Dmitry Mendeleyev was born the youngest of 14 children in Tobolsk, Siberia, in 1834.
His family had been pioneers in desolate Siberia, starting the first printing press, the first newspaper, and the first glass factory.
Russia had been under the strict rule of monarchs called czars, since the sixteenth century and revolutionaries were starting to demand government reforms and more freedom.
These political enemies of the czar were often exiled to Siberia as punishment for their activities.
One of these exiles married one of Mendeleyev’s sisters and taught the eager young Mendeleyev natural science.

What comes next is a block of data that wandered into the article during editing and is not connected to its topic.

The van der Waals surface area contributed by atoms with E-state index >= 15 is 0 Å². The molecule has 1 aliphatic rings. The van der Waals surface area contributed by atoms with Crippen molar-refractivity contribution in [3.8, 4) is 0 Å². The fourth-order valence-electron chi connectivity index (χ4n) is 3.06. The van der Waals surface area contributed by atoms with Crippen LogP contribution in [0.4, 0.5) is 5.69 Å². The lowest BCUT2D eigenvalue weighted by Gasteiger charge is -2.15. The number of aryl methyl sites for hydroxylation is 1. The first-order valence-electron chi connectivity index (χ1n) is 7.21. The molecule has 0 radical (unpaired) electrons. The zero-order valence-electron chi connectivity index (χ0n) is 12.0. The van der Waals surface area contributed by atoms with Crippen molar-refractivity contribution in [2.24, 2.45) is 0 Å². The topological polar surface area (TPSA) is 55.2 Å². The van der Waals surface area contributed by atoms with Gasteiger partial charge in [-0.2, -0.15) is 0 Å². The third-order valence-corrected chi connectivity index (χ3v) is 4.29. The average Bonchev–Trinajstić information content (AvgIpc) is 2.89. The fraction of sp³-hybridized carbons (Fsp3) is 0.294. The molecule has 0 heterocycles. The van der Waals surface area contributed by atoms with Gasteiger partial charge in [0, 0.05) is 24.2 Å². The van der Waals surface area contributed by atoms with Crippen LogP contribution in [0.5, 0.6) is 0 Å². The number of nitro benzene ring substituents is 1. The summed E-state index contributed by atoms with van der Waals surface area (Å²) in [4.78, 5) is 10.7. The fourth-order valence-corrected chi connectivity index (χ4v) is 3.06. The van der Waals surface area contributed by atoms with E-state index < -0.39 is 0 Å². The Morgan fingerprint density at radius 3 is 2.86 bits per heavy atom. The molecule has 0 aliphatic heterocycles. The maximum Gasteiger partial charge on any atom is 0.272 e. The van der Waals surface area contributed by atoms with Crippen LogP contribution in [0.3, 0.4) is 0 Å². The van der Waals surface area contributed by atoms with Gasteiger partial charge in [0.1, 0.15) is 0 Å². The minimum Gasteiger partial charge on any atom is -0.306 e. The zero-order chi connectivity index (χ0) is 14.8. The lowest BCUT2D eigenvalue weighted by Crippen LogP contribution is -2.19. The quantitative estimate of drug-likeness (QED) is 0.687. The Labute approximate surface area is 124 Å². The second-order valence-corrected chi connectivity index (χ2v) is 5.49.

In his late teens, Mendeleyev faced a series of setbacks that would threaten his future. His father died and the family’s glass factory burned down.
Mendeleyev’s mother decided to take her son to St. Petersburg to further his education. He quickly had to learn to speak Russian rather than his Siberian dialect to complete his degree.
After college his mother died, and he was told he had six months to live due to a lung condition.
Luckily, the doctors were wrong, and in 1865 Mendeleyev was made a professor of chemistry at St. Petersburg University.
It was here that Mendeleyev would devise his periodic table of the elements in 1869.